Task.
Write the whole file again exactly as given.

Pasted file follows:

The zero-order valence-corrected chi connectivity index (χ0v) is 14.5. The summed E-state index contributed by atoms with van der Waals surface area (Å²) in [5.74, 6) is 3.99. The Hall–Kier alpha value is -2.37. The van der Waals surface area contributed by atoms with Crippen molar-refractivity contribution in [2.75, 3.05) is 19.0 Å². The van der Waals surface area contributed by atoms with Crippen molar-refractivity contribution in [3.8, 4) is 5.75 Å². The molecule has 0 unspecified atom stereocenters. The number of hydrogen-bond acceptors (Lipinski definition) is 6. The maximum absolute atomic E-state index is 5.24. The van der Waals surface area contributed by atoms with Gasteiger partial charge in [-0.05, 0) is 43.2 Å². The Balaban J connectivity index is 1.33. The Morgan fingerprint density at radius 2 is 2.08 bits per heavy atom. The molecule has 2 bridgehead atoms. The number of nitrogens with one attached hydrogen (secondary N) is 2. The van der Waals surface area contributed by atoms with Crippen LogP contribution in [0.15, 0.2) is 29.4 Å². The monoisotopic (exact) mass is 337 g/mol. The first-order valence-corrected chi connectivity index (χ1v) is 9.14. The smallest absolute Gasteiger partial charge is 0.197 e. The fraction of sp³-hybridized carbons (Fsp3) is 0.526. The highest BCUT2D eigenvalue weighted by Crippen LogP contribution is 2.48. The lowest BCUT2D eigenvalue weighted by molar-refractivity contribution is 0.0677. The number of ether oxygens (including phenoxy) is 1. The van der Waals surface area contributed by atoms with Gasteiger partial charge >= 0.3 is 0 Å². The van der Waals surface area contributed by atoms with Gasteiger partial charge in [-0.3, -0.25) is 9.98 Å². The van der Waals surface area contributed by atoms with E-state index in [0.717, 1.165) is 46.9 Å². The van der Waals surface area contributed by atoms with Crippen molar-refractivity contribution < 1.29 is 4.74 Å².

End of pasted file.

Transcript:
The zero-order valence-corrected chi connectivity index (χ0v) is 14.5. The summed E-state index contributed by atoms with van der Waals surface area (Å²) in [5.74, 6) is 3.99. The Hall–Kier alpha value is -2.37. The van der Waals surface area contributed by atoms with Crippen molar-refractivity contribution in [2.75, 3.05) is 19.0 Å². The van der Waals surface area contributed by atoms with Crippen molar-refractivity contribution in [3.8, 4) is 5.75 Å². The molecule has 0 unspecified atom stereocenters. The number of hydrogen-bond acceptors (Lipinski definition) is 6. The maximum absolute atomic E-state index is 5.24. The van der Waals surface area contributed by atoms with Gasteiger partial charge in [-0.05, 0) is 43.2 Å². The Balaban J connectivity index is 1.33. The Morgan fingerprint density at radius 2 is 2.08 bits per heavy atom. The molecule has 2 bridgehead atoms. The number of nitrogens with one attached hydrogen (secondary N) is 2. The van der Waals surface area contributed by atoms with Crippen LogP contribution in [0.15, 0.2) is 29.4 Å². The monoisotopic (exact) mass is 337 g/mol. The first-order valence-corrected chi connectivity index (χ1v) is 9.14. The smallest absolute Gasteiger partial charge is 0.197 e. The fraction of sp³-hybridized carbons (Fsp3) is 0.526. The highest BCUT2D eigenvalue weighted by Crippen LogP contribution is 2.48. The lowest BCUT2D eigenvalue weighted by molar-refractivity contribution is 0.0677. The number of ether oxygens (including phenoxy) is 1. The van der Waals surface area contributed by atoms with Gasteiger partial charge >= 0.3 is 0 Å². The van der Waals surface area contributed by atoms with Gasteiger partial charge in [-0.3, -0.25) is 9.98 Å². The van der Waals surface area contributed by atoms with E-state index in [0.717, 1.165) is 46.9 Å². The van der Waals surface area contributed by atoms with Crippen molar-refractivity contribution < 1.29 is 4.74 Å².